Halfway through October, we're saying good-bye to two prominent citizens who have played important roles in preserving African-American history here in Barstow.

On Oct. 6, Russell Desvignes, a Tuskegee Airman who lived at our local veterans home, passed away. He was 87.

We've profiled Desvignes several times in the Desert Dispatch and our reporters over the past few years loved talking to him about his role in such a significant endeavor.

Desvignes was a member of the well-known all-black bomber group from World War II. He joined them in 1943 and trained extensively before being sent to Japan. Though he didn't end up seeing any combat, he is nevertheless part of an important historic development that diversified and strengthened our military.

Just earlier in the year, Desvignes received a Congressional Gold Medal in acknowledgment of his pioneering work. The medals were awarded to all the Tuskegee Airmen - his was given to him at the home by Nellis Air Force Base Brig. Gen. Everett Williams.

Desvignes' friends at the veterans home remembered him as a friendly face who spent much of his time at the front of the home greeting visitors. He'll also be remembered as an important, pivotal part of American military and civil rights history.

A week later, Annie Shropshire, who made a hobby out of preserving symbols and images of African-American history, passed away.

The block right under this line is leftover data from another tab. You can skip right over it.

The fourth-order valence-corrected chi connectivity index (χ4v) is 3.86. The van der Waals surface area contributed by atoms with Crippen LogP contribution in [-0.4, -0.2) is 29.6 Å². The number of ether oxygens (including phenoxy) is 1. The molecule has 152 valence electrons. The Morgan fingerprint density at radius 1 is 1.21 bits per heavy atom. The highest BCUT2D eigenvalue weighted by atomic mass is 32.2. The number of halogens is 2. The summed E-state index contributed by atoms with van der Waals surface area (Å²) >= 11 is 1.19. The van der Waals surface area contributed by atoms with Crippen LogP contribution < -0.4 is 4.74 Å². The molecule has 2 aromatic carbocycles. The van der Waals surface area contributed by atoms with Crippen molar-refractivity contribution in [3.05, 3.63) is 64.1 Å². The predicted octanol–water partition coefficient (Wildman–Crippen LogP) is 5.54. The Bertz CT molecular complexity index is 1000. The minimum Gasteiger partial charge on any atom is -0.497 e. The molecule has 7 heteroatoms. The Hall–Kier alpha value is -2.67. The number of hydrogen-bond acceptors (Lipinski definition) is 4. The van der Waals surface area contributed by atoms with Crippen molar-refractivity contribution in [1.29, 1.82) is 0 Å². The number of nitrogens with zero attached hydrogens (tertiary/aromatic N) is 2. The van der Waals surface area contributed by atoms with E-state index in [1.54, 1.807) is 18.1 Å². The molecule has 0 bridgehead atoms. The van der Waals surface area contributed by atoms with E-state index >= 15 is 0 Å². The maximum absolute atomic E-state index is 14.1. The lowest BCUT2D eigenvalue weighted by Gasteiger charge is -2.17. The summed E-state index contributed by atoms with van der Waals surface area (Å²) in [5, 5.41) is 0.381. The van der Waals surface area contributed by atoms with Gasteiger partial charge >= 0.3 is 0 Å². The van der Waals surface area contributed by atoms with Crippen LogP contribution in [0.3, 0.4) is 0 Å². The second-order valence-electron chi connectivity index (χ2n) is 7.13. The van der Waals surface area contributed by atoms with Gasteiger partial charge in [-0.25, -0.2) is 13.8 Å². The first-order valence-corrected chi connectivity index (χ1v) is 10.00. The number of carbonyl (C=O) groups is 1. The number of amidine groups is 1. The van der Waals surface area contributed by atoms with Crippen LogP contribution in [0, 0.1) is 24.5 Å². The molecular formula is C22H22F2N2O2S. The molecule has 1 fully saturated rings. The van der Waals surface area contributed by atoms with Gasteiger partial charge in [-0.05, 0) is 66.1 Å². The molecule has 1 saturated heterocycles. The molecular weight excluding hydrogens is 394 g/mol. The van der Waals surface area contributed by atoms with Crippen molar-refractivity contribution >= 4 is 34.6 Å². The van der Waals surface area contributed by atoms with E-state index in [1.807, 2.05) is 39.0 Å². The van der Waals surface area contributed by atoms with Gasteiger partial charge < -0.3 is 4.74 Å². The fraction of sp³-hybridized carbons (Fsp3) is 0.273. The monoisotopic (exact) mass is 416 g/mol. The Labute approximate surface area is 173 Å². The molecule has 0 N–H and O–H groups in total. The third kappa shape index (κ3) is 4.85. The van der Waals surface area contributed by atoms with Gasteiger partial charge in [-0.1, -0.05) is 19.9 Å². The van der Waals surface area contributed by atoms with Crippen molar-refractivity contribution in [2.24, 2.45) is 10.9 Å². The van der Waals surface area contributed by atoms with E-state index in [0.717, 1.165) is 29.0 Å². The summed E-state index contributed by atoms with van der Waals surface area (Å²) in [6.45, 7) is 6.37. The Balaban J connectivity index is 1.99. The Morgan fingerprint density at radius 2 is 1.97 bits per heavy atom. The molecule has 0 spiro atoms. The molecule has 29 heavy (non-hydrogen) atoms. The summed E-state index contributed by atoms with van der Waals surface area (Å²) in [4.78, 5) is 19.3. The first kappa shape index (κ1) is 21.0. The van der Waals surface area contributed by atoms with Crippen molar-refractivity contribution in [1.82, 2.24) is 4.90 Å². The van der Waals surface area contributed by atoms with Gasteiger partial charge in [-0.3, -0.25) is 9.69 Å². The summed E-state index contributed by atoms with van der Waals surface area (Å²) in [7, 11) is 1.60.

Shropshire was known for her involvement in local organizations and helping found our local Juneteenth celebration, memorializing the emancipation of the slaves.

But she's better known for opening up her house to visitors during Black History Month to show off her display of historical memorabilia. She owned more than 400 pieces that illustrated African-American history, and in February, she would allow visitors to take a look at them.

Some of the objects are not pleasant and are connected to America's history of slavery and segregation. It's important for younger generations to see these items, even more so as more and more African-Americans who lived through the harsher days of the civil rights struggle pass on. Shropshire's daughter, Eboni, has promised to continue the open houses.

Both Desvignes and Shropshire have played major roles in keeping African-American history in Barstow alive, and they will be missed.